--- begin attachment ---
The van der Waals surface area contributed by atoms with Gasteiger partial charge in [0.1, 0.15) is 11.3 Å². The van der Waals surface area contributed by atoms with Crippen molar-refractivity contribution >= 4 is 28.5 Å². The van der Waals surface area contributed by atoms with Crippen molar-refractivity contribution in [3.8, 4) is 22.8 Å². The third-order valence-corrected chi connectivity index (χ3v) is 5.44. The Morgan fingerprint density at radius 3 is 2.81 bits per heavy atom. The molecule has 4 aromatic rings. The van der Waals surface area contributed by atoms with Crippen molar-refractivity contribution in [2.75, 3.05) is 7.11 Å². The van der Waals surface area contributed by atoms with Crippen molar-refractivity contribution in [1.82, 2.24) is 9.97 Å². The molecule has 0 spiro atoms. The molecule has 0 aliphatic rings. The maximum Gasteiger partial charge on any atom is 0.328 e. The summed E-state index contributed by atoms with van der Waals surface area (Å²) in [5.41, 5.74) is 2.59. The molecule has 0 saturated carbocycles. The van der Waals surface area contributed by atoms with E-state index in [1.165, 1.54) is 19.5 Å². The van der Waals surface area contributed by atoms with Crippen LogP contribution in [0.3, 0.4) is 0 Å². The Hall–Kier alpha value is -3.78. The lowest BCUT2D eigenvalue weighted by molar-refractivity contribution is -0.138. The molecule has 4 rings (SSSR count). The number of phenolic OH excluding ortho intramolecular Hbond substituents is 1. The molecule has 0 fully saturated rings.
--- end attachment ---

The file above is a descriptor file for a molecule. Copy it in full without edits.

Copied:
The van der Waals surface area contributed by atoms with Gasteiger partial charge in [0.1, 0.15) is 11.3 Å². The van der Waals surface area contributed by atoms with Crippen molar-refractivity contribution >= 4 is 28.5 Å². The van der Waals surface area contributed by atoms with Crippen molar-refractivity contribution in [3.8, 4) is 22.8 Å². The third-order valence-corrected chi connectivity index (χ3v) is 5.44. The Morgan fingerprint density at radius 3 is 2.81 bits per heavy atom. The molecule has 4 aromatic rings. The van der Waals surface area contributed by atoms with Crippen molar-refractivity contribution in [2.75, 3.05) is 7.11 Å². The van der Waals surface area contributed by atoms with Crippen molar-refractivity contribution in [1.82, 2.24) is 9.97 Å². The molecule has 0 spiro atoms. The molecule has 0 aliphatic rings. The maximum Gasteiger partial charge on any atom is 0.328 e. The summed E-state index contributed by atoms with van der Waals surface area (Å²) in [5.41, 5.74) is 2.59. The molecule has 0 saturated carbocycles. The van der Waals surface area contributed by atoms with E-state index in [1.165, 1.54) is 19.5 Å². The van der Waals surface area contributed by atoms with Crippen LogP contribution in [0.3, 0.4) is 0 Å². The Hall–Kier alpha value is -3.78. The lowest BCUT2D eigenvalue weighted by molar-refractivity contribution is -0.138. The molecule has 4 rings (SSSR count). The number of phenolic OH excluding ortho intramolecular Hbond substituents is 1. The molecule has 0 fully saturated rings.